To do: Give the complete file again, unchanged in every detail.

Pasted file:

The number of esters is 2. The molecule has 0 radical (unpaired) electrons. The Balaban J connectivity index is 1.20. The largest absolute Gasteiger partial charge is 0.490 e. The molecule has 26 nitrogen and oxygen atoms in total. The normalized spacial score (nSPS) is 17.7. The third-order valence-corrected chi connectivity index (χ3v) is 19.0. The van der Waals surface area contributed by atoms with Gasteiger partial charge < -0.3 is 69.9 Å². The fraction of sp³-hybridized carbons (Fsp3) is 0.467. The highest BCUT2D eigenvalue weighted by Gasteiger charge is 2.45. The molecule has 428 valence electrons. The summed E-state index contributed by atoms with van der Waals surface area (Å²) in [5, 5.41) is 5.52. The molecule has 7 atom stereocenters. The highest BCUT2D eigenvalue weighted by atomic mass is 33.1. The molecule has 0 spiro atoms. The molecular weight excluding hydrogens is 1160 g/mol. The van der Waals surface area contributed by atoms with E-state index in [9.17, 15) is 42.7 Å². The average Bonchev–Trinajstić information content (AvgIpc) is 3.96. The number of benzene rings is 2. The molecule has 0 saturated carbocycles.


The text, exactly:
The number of esters is 2. The molecule has 0 radical (unpaired) electrons. The Balaban J connectivity index is 1.20. The largest absolute Gasteiger partial charge is 0.490 e. The molecule has 26 nitrogen and oxygen atoms in total. The normalized spacial score (nSPS) is 17.7. The third-order valence-corrected chi connectivity index (χ3v) is 19.0. The van der Waals surface area contributed by atoms with Gasteiger partial charge < -0.3 is 69.9 Å². The fraction of sp³-hybridized carbons (Fsp3) is 0.467. The highest BCUT2D eigenvalue weighted by Gasteiger charge is 2.45. The molecule has 428 valence electrons. The summed E-state index contributed by atoms with van der Waals surface area (Å²) in [5, 5.41) is 5.52. The molecule has 7 atom stereocenters. The highest BCUT2D eigenvalue weighted by atomic mass is 33.1. The molecule has 0 spiro atoms. The molecular weight excluding hydrogens is 1160 g/mol. The van der Waals surface area contributed by atoms with E-state index in [9.17, 15) is 42.7 Å². The average Bonchev–Trinajstić information content (AvgIpc) is 3.96. The number of benzene rings is 2. The molecule has 0 saturated carbocycles.